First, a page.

CURRENT ISSUE: Winter 2018


orpheus after

poverty. as the dew formed overnight

in the folds of a palm fall and 

will split, bearing away the progress

overhung. so yes.


please, yes. for this, 

tomorrow and 

tomorrow, I will continue 

to walk for as long

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Editor's Note: Noise

Noise lives a double life. It’s the random fluctuations in the background, where voices and images are born and where they go to die. It is also the car alarm, the lawnmower, the kid crying on a plane where you can’t get away and can’t make it stop. It tends to get between you and whatever you actually want to be hearing. “Noise is unwanted sound,” says the collective voice of Wikipedia’s legion of anonymous editors, speaking from the digital abyss. These pages are home to a silent unwanted uproar. They are dedicated to sights and sounds neglected, to everything that reaches your eyes or ears but still evades notice. This issue of The Harvard Advocate tries to listen.

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Friendship as a Way of Life

There are three kinds of voices: the Narrators, who describe your behavior in the declarative, as if keeping a transcendent live studio audience posted on the situational comedy of your existence. There are Interrogators, who progressively nibble away at your confidence with intrusive questions, keeping you up late into the night. Then there are the Commanders. They give commands. “It is important that you stick to your normal pattern of doing things,” the forum says. “Otherwise it could cause you doubt yourself and Commanders might take advantage of your indecisiveness.”

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So many people were being raptured that day, so many having their hearts’ desire. But suicide was becoming quite boring, no longer worth getting rapturous over, nothing to get out of bed for. It was not at all original to climb the ladders of sky, since the stars, and their broken shells, were giving very obvious directions. And there were times when the strange weather simply demanded it. If a midday breeze blew apart a veil of air, you might spy something there as like a revelation; and no sooner marked by its beauty, your neck rests upon the wide bosom of sky.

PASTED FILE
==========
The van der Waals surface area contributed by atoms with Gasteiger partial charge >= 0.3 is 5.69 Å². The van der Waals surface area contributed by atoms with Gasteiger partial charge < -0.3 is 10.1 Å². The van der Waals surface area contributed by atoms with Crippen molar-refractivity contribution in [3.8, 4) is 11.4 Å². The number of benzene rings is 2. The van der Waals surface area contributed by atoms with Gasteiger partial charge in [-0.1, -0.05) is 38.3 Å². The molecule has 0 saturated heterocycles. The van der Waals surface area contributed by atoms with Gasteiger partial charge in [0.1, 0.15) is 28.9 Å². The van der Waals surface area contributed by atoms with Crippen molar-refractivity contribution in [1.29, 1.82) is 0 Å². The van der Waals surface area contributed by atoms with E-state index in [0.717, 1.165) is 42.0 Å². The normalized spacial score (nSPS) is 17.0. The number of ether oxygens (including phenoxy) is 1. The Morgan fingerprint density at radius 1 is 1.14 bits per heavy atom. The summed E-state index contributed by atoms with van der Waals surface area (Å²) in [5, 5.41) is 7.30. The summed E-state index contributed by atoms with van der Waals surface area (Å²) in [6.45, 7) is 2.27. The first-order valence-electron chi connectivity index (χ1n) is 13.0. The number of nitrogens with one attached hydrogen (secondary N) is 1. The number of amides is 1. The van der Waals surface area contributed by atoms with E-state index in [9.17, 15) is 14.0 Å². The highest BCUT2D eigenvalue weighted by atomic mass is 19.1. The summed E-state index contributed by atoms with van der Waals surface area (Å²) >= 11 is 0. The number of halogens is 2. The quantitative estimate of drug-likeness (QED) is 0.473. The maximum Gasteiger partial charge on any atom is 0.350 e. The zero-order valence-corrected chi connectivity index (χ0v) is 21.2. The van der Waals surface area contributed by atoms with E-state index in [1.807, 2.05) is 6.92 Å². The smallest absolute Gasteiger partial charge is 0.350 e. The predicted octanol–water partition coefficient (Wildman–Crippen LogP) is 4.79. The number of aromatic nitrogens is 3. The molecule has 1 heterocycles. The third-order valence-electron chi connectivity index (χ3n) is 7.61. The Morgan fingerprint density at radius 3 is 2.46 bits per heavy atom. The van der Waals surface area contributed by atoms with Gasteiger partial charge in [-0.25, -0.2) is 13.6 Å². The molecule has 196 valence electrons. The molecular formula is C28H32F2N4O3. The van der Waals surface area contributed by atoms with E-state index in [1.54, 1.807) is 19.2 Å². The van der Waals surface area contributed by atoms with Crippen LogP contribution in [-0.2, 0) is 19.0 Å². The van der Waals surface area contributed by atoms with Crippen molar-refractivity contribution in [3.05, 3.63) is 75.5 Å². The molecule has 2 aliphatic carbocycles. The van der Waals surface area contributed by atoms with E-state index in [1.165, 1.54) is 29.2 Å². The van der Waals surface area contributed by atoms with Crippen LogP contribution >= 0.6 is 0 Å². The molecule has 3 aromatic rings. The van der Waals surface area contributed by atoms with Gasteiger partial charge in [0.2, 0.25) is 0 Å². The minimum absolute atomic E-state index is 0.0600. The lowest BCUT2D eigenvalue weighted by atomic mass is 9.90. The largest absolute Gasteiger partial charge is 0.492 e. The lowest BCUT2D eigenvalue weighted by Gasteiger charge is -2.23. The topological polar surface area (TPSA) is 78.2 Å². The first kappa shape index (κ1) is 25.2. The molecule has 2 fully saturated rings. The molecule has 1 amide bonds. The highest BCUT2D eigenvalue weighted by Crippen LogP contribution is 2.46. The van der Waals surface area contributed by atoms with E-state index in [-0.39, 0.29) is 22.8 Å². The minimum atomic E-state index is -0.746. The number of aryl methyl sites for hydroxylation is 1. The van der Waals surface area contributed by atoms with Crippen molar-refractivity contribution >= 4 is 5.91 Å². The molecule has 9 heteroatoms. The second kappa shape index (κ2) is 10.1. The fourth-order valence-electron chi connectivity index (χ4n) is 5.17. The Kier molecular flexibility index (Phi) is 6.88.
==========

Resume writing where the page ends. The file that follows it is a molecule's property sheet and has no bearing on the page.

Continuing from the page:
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Sinclair Darlings(ide)

When I got there, late last Thursday night, the Sinclair had an unusually low-key energy. It kind of felt like the Powers That Be had pushed back Twain's stage time (they were opening for Darlingside) to do a late-night sound check, or like the venue had been delaying things with a recorded set list but the speakers had conked out. Even with the low audience hum, it was that quiet, and there was that little energy. And having listened to Twain’s label debut with Keeled Scales (Rare Feeling (2017), more info here) a few times through now, the reality of their live performance was awkward; I had been expecting the coherent, and (occasionally) profoundly listenable sound that defines tracks like "Solar Pilgrim" and "Freed from Doubt," and instead found myself struggling to follow along. I'm sympathetic, though; all it takes is a coffee house experience or two to know that it's really, profoundly hard for acoustic groups to command attention, when that attention isn’t already there.

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An Angel Abroad

Seeing Angel Olsen play Madrid is a bit like watching your childhood best friend meet the roommates: it’s beautiful, but sometimes you need to duck out of the room. Olsen is here, here being Europe, to promote Phases, 2017’s collection of folk/rock anthems that didn’t make it into her four previous albums. It’s a tour for the fans, who’ve filled the thousand seat theatre. She promises the crowd she’ll play any song we like. I catch myself wondering if anyone else is having an out-of-body experience.Like the Orpheum in San Francisco or Boston’s own Opera House, Madrid’s Calderon is capped with a neck-achingly beautiful ceiling and impossibly low-backed seats. The fluttering vibrato of Olsen’s voice in “Iota,” and even the power-ballad of “Never Be Mine” are swallowed up. Standing is difficult: the chairs, which are covered in dark velvet, keep everyone firmly anchored in place and exactly one arm- rest away from the nearest neighbor.

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